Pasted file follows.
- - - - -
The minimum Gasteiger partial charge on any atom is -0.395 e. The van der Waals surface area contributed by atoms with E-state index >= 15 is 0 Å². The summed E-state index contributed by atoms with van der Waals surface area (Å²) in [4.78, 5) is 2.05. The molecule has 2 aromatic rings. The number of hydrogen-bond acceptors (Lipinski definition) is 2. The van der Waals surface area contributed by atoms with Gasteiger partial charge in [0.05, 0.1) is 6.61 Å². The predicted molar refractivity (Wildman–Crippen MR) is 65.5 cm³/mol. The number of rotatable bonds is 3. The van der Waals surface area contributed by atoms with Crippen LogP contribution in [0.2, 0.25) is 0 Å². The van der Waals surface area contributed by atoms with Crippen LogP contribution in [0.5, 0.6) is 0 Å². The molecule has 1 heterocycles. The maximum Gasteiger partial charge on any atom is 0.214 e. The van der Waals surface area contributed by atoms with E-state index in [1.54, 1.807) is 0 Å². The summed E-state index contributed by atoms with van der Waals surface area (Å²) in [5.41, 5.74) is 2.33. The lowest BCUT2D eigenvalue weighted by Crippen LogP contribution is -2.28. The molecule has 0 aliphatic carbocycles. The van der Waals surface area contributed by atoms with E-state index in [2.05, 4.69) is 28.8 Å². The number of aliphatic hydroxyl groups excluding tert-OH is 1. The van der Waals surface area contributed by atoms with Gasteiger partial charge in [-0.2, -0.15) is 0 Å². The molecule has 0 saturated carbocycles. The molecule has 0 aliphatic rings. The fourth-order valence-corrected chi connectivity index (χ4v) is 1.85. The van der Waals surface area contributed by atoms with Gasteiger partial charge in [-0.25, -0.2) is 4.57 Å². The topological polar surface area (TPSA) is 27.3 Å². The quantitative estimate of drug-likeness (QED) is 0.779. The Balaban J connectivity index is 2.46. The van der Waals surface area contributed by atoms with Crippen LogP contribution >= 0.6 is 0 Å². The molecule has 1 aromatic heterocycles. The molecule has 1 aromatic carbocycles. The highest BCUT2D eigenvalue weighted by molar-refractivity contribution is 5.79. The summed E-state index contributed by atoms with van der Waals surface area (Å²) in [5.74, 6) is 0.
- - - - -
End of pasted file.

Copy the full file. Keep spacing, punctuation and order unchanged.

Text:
The minimum Gasteiger partial charge on any atom is -0.395 e. The van der Waals surface area contributed by atoms with E-state index >= 15 is 0 Å². The summed E-state index contributed by atoms with van der Waals surface area (Å²) in [4.78, 5) is 2.05. The molecule has 2 aromatic rings. The number of hydrogen-bond acceptors (Lipinski definition) is 2. The van der Waals surface area contributed by atoms with Gasteiger partial charge in [0.05, 0.1) is 6.61 Å². The predicted molar refractivity (Wildman–Crippen MR) is 65.5 cm³/mol. The number of rotatable bonds is 3. The van der Waals surface area contributed by atoms with Crippen LogP contribution in [0.2, 0.25) is 0 Å². The van der Waals surface area contributed by atoms with Crippen LogP contribution in [0.5, 0.6) is 0 Å². The molecule has 1 heterocycles. The maximum Gasteiger partial charge on any atom is 0.214 e. The van der Waals surface area contributed by atoms with E-state index in [1.54, 1.807) is 0 Å². The summed E-state index contributed by atoms with van der Waals surface area (Å²) in [5.41, 5.74) is 2.33. The lowest BCUT2D eigenvalue weighted by Crippen LogP contribution is -2.28. The molecule has 0 aliphatic carbocycles. The van der Waals surface area contributed by atoms with E-state index in [2.05, 4.69) is 28.8 Å². The number of aliphatic hydroxyl groups excluding tert-OH is 1. The van der Waals surface area contributed by atoms with Gasteiger partial charge in [-0.2, -0.15) is 0 Å². The molecule has 0 saturated carbocycles. The molecule has 0 aliphatic rings. The fourth-order valence-corrected chi connectivity index (χ4v) is 1.85. The van der Waals surface area contributed by atoms with Gasteiger partial charge in [-0.25, -0.2) is 4.57 Å². The topological polar surface area (TPSA) is 27.3 Å². The quantitative estimate of drug-likeness (QED) is 0.779. The Balaban J connectivity index is 2.46. The van der Waals surface area contributed by atoms with Crippen LogP contribution >= 0.6 is 0 Å². The molecule has 1 aromatic heterocycles. The molecule has 1 aromatic carbocycles. The highest BCUT2D eigenvalue weighted by molar-refractivity contribution is 5.79. The summed E-state index contributed by atoms with van der Waals surface area (Å²) in [5.74, 6) is 0.